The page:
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Thread: Stitching vs wideangles

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    Stitching vs wideangles

    I wonder about the pros and cons for a tech camera of stitching vs using a wider lens and why people stitch.

    The pros for stitching I see is:
    -(much) higher resolution
    -eventually less distorsion
    -maybe you need less lenses

    The pros for using a wider lens instead of stitching I see:
    -you need less time taking the image and less time processing it (specially if you also use white shading)
    - you can judge the exposure of the whole image in one histogramm - so it should be easier to find the right exposure compared to maybe having different bright subjects in the left and right of 2 stitched images
    - you dont have any problems with subject movement (clouds, trees in the wind, people,....
    - you capture one moment as it was when using a wide angle, a stitched images is like melting different points in of time into one image by software(maybe more a mental thing)
    -better/easier for composition

    And maybe for those who own both, a nice ultra wide angle (lets say 23,24,28) and a lens with large image circle (lets say 45,47,...) what do you prefer: stitchingor just using the wide angle and why?

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    Senior Member Graham Mitchell's Avatar
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    Re: Stitching vs wideangles

    Subject movement isn't usually an issue, especially if you manually mask the stitched layers yourself. Clouds are probably the worst offenders, on a windy day.

    One advantage of stitching you missed is the extra FOV possible with this method, which is the main reason I use it. Secondary reason is the extra resolution.

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    Re: Stitching vs wideangles

    I think I agree to all of your points.
    Upside of wider lenses and single shot is certainly better corner sharpness.
    On the other hand if you are up to big prints stitching is superior as long as corner sharpness is within a certain quality. I feel that I can get very good results at around 70MP-80MP with the P45/47XL in conventional image format (i.e. cropped to 3:4 or 2:3). So it's basically twice the image plane of the P45.
    I think there is a lot to figure out for your particular needs and demands...

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    Re: Stitching vs wideangles

    Quote Originally Posted by thomas View Post
    I think I agree to all of your points.
    Upside of wider lenses and single shot is certainly better corner sharpness.
    On the other hand if you are up to big prints stitching is superior as long as corner sharpness is within a certain quality. I feel that I can get very good results at around 70MP-80MP with the P45/47XL in conventional image format (i.e. cropped to 3:4 or 2:3). So it's basically twice the image plane of the P45.
    I think there is a lot to figure out for your particular needs and demands...
    I'd have to agree with Thomas on this. Corner sharpness and sheer file size would be incredible with stitching, especially if you do a 3+ image stitch. The big factor is what subject matter you will be shooting. If you are doing interiors or landscape, you would have the luxury of stitching. With other faster moving subjects you may consider single shot w/ wide lenses.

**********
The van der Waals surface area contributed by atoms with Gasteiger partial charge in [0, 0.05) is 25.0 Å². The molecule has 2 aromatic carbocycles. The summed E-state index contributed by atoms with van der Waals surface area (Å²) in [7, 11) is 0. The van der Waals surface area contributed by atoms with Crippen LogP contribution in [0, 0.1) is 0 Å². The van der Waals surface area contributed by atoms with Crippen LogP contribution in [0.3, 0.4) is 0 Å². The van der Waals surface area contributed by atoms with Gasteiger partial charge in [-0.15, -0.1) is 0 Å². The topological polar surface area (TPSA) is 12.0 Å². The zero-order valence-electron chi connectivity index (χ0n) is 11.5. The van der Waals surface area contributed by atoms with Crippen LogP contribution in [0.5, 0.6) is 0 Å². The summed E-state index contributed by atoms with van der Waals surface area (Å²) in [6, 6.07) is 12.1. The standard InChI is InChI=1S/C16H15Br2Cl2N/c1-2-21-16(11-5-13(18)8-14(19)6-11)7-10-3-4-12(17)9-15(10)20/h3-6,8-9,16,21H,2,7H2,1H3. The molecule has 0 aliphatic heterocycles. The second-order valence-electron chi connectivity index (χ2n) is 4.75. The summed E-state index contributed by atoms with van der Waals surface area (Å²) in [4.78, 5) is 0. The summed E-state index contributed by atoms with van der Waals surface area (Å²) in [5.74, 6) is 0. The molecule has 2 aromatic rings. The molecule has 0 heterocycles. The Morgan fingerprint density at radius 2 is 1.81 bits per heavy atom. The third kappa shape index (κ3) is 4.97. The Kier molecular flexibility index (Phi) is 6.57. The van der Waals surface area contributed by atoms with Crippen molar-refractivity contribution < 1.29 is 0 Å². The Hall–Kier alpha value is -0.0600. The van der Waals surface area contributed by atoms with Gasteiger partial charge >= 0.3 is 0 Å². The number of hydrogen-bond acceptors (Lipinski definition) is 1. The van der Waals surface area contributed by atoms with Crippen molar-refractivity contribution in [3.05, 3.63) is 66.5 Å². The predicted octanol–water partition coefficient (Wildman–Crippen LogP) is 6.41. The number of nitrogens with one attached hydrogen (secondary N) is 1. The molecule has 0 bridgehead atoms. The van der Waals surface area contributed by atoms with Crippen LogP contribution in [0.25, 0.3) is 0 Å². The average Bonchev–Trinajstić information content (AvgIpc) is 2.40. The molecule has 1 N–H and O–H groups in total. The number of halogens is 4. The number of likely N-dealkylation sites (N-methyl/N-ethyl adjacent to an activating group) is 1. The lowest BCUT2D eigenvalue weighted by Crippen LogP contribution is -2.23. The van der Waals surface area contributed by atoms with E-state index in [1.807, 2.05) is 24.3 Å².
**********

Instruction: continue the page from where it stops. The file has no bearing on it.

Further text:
One more thing to consider is what camera you will be shooting with. If it's a standard MF body, you will have to consider one of the many pano head options that are currently on the market. Another option that can offer both wide angle and stitching (in camera) are the Cambo WDS or RS. There are current threads from Don Libby of Iron Creek Photography comparing both systems here on Get DPI.

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    Re: Stitching vs wideangles

    Quote Originally Posted by Clawery View Post
    I'd have to agree with Thomas on this. Corner sharpness and sheer file size would be incredible with stitching, especially if you do a 3+ image stitch. The big factor is what subject matter you will be shooting. If you are doing interiors or landscape, you would have the luxury of stitching. With other faster moving subjects you may consider single shot w/ wide lenses.

    One more thing to consider is what camera you will be shooting with. If it's a standard MF body, you will have to consider one of the many pano head options that are currently on the market. Another option that can offer both wide angle and stitching (in camera) are the Cambo WDS or RS. There are current threads from Don Libby of Iron Creek Photography comparing both systems here on Get DPI.

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    Chris,
    personally I have decided for the Artec, but I was interested in the subject in general.
    It might influence my future lens choices. For now/ as a start I have decided for a "compromise" lens, the 35HR. It doesnt allow me much stitching/shift, but it has the angle of vieew which I find usefull for many shots.
    Now I was thinking which focal length might be ideal if one wanted to do stitching. a shorter focal length with a large image circle (like the coming 40mm HR or the Schneider 35 XL) or a little longer focal length with an even larger image circle (like th 47 XL, or even something in the 60-100mm range)
    I have never been a fan of stiching by turning the camera, but with shift/sliding adapter it could be easier/more accurate/better.
    Cheers, Tom

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    Re: Stitching vs wideangles

    I do a lot of my Pano shots with longer lenses like the Phase 150mm for landscape work. Sometimes in landscapes you just can't get close and more times I find a longer lens the answer to this. One reason I have not gone to a tech camera yet but that maybe my style of shooting also. But my last 3 shot Pano of Lake Powell was the 150 and it's killer sharp corner to corner. Now this is me and my style but my fear is a tech camera will slow my creativity. I like to shoot more freeing feeling. Hard to describe but I am a floater when I shoot